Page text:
Over the last week or so, exams aside, I’ve been trying to get the future ENTV site online. Drupal is the backbone as it’s something we at the NSS already use and is familiar both to myself and the Captain.

Drupal is, well, mostly good. There’s plenty it does quite well and plenty it utterly sucks at. For example, I can really easily add modules to it that do all sorts of things. Most of them not that well.

It does support blogs, feed aggregation and many other things, but most of them in the same way Linux supports high-end video editing. Yeah, it can be done, but it’s not easy or pleasant.

So, next comes the site construction. Thankfully it’s increasingly becoming the case that I don’t need to build things from scratch. Adobe Flash makes embedding video or audio a doddle, Feedburner and RSS feeds makes it easy to embed blogs and then there’s a few other things.

The other things are the problem. Twitter is causing me no end of headaches. I currently don’t use Twitter, although I may in future (if I ever get this bloody site working) but I can see a use for it in ENTV. Whilst I can’t imagine our viewers and society members give a rat’s arse about what Chris is having for lunch (soup, incidentally), I can see them being interested in the progress of the week’s episode or what a particular channel is up to.

In order to create Twitter feeds for any given topic we’re using “hash tags”. Any time someone “tweets” something with a hashtag in, it can be grouped and syndicated. In plainer English that means any time any of us are talking about the society in a twitter update, if we append #entv it’ll appear in the #entv hashtag feed.

So on each channel’s page One would see something like this:

Title

Twitter updates

Blog

About the segment

To put that into an example:

A Grand Day Out

#agdo twitter feed

Feed from Blogger account

Blurb about A Grand Day Out

Geddit?

The current stumbling block is the Twitter feed. What I need to achieve is as follows:

  1. Pull the latest, say, 10 messages from Twitter’s Atom or RSS feed.
  2. Parse the XML and grab the description text, author and time of posting
  3. Output those three variables for each into a list in HTML

Depending on your perspective and knowledge, that might sound tough or easy. From what I understand, it should be a walk in the park for any vaguely competent coder. Well, let’s not beat about the bush – any coder brighter than a potato should be able to hack together something rough to do the job.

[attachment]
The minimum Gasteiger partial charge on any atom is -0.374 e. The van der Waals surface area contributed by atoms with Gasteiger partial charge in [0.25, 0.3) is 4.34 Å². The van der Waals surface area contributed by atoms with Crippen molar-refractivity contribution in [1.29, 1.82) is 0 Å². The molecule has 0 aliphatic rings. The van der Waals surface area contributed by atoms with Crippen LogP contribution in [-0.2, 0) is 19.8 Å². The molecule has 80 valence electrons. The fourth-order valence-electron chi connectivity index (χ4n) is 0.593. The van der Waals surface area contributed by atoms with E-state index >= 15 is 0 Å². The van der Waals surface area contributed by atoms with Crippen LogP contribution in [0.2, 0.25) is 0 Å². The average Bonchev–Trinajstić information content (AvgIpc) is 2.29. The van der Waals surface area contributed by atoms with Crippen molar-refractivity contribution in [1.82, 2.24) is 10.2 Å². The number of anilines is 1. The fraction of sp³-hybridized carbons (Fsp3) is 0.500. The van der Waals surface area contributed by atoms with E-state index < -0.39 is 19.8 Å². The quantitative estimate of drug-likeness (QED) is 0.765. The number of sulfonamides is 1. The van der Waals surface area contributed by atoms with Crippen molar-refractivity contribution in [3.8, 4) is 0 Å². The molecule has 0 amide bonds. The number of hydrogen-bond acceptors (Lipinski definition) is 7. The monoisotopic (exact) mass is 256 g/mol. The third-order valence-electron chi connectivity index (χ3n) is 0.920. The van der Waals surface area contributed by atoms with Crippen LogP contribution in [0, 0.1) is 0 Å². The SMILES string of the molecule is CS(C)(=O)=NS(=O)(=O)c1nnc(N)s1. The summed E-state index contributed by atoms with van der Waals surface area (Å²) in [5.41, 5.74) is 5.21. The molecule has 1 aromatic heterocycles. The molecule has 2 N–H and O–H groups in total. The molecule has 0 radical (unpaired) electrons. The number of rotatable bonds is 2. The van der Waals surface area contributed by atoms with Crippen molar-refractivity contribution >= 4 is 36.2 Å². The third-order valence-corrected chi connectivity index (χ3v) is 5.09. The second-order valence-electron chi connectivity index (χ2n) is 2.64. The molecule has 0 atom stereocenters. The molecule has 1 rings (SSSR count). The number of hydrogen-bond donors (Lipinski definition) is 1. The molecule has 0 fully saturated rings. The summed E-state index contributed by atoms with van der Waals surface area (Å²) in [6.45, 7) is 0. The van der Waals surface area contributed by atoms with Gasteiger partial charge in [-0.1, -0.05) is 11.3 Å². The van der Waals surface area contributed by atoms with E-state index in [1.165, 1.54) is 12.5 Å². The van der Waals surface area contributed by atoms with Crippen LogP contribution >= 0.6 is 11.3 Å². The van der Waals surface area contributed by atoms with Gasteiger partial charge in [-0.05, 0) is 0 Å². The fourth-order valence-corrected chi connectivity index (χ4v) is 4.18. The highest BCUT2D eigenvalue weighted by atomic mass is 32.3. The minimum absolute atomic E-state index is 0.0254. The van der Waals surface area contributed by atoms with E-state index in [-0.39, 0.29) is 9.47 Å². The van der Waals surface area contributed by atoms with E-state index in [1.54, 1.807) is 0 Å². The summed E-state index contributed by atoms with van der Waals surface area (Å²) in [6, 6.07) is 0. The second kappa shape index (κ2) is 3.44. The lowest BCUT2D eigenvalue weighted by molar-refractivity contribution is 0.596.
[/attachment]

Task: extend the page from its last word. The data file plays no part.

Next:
Sadly I’m not a coder, I simply cannot get my head around PHP, JavaScript or even CSS to anything more than a meagre degree.

Twitter provide “badges” that do a reasonable job of syndicating a user’s (*shudder*) “tweets”. Yeah, great. So why are there none for hashtags?

You see, the issue with most feed aggregation scripts I can get my hands on is this – they don’t allow me to choose which variables to output. Instead they try to be helpful by throwing away all the options I might want to tweak. Just because Apple do it doesn’t mean everyone else should.

Twitter messages are so short that both the title and description are the same text, the title simply has the addition of linking back to the original page. Given that twitter posts often contain links, this would mean our users would have to first click on the link, get taken to a different site and view the message in its natural habitat, then click the link there. Additionally, perhaps Twitter uses a non-standard “author” variable, but I’m fairly sure it doesn’t. Apparently most aggregation script writers don’t care who wrote the items they’re helping the syndication of.

Feedburner was able to do a reasonable job and for a short while I was happy. Then I realised that it would only update every half hour or so, sometimes longer. Given the immediate nature of Twitter, that was of no use to me. When a message is sent it should appear. Either instantly for preference or within five minutes.

So, this leaves me trying in vain to find a coder who can bash out a script for parsing Atom/RSS into HTML. Please, someone – help me.

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